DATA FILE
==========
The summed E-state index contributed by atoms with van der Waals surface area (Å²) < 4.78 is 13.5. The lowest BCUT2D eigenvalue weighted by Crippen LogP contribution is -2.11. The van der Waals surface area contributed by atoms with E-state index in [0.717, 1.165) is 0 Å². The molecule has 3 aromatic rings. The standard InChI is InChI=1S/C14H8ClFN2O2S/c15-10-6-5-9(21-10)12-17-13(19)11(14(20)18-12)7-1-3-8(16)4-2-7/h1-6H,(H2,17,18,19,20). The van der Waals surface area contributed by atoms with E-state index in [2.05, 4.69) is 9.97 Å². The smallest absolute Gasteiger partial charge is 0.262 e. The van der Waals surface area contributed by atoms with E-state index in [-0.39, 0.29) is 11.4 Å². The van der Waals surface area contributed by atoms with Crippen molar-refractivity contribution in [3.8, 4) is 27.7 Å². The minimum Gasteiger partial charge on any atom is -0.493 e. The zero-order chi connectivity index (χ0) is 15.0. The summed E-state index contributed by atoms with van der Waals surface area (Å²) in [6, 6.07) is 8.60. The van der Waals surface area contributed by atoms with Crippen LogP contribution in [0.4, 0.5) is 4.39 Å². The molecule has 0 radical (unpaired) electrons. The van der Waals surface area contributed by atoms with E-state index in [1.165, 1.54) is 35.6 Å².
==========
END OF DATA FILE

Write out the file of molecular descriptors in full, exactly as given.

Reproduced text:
The summed E-state index contributed by atoms with van der Waals surface area (Å²) < 4.78 is 13.5. The lowest BCUT2D eigenvalue weighted by Crippen LogP contribution is -2.11. The van der Waals surface area contributed by atoms with E-state index in [0.717, 1.165) is 0 Å². The molecule has 3 aromatic rings. The standard InChI is InChI=1S/C14H8ClFN2O2S/c15-10-6-5-9(21-10)12-17-13(19)11(14(20)18-12)7-1-3-8(16)4-2-7/h1-6H,(H2,17,18,19,20). The van der Waals surface area contributed by atoms with E-state index in [2.05, 4.69) is 9.97 Å². The smallest absolute Gasteiger partial charge is 0.262 e. The van der Waals surface area contributed by atoms with E-state index in [-0.39, 0.29) is 11.4 Å². The van der Waals surface area contributed by atoms with Crippen molar-refractivity contribution in [3.8, 4) is 27.7 Å². The minimum Gasteiger partial charge on any atom is -0.493 e. The zero-order chi connectivity index (χ0) is 15.0. The summed E-state index contributed by atoms with van der Waals surface area (Å²) in [6, 6.07) is 8.60. The van der Waals surface area contributed by atoms with Crippen LogP contribution in [0.4, 0.5) is 4.39 Å². The molecule has 0 radical (unpaired) electrons. The van der Waals surface area contributed by atoms with E-state index in [1.165, 1.54) is 35.6 Å².